Okey, I have seen a lot of languages that you can choose to learn if you're speaking English... Isn't it an idea to try to turn that around? If an English speaker can for example learn Norwegian, Swedish, Dannish, Finnish etc. Why can't they learn English too?
I mean, it would be nice to be able to improve my English skill and improve it despite it being my second language. There are many people that are not very good in English and it would be a fine supplement if people was able to practice and improve English skill. I know I would at least be interested
"If an English speaker can for example learn Norwegian, Swedish, Dannish, Finnish etc. Why can't they learn English too?"
After ten (or more) years of compulsory English lessons, I think that most Scandinavians are beyond the point where Duo's 'introduction to the basics' approach can help them.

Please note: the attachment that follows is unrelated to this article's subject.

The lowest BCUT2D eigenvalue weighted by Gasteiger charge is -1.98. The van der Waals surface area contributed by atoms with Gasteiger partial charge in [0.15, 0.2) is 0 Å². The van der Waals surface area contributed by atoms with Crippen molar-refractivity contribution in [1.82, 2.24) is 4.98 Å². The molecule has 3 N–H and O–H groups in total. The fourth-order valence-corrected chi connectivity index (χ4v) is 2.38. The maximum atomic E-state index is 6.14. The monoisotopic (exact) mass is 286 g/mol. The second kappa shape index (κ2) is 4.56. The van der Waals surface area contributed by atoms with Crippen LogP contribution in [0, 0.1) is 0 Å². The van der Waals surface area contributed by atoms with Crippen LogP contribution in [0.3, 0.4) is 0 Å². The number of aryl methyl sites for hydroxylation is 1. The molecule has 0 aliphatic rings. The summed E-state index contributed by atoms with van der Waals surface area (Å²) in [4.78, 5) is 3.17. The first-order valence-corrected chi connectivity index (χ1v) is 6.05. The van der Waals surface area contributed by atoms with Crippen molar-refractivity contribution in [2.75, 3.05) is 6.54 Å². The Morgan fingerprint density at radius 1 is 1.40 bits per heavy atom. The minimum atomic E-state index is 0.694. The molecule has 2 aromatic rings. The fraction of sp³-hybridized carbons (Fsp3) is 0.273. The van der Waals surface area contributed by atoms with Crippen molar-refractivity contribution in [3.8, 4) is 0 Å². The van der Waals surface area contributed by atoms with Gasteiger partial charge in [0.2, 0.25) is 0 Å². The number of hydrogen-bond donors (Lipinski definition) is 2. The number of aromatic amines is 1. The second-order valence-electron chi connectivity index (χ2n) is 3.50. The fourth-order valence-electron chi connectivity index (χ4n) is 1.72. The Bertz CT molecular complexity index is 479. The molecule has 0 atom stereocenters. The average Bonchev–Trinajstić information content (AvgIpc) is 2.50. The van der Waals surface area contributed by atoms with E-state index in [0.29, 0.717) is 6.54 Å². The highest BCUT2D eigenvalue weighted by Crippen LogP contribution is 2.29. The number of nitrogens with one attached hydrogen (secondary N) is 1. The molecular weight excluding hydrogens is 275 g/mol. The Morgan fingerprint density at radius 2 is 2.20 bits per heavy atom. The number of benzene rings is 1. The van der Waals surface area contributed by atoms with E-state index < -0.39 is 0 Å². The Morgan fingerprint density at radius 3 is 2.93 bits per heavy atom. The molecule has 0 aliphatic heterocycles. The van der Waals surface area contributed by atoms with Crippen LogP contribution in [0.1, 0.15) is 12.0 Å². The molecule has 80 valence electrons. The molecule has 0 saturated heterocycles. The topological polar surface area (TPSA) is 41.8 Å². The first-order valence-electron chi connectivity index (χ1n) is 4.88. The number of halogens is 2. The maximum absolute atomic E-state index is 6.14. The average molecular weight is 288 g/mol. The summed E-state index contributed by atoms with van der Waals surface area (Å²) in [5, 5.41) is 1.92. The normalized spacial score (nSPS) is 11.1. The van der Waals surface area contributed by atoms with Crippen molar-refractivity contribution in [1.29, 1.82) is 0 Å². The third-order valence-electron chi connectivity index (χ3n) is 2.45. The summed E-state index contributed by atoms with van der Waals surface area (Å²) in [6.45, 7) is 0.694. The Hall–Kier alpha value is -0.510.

I'm not sure about Norway and Denmark, but passing English is required to graduate from school in Sweden.
No, but you only mentioned English in your OP and more than 90% of its population speaks English. The only reason for the lack of a NO/EN course I can think of is that there aren't any volunteers who see the point in developing one.
Duo only teaches the basics of a language, and I'd think that most Norwegians had a good grasp of those.
There are language courses where there is a reverse tree, in which you can learn English from your target language. You would just have to change the setting of your native language. For example, I finished my French from English tree, and now I'm doing the English from French tree. Some courses don't have a "reverse tree".
Is that what you're talking about?
A very good site I can recommend for English courses is http://www.abaenglish.com/en/english-course/aba-free/ where you can find a free English course where you can try it out. If you sign up for the Premium package (currently about 90 Euros for two years) you get access to all the courses ind there are many video lessons and it even awards Certification from English and American Academies.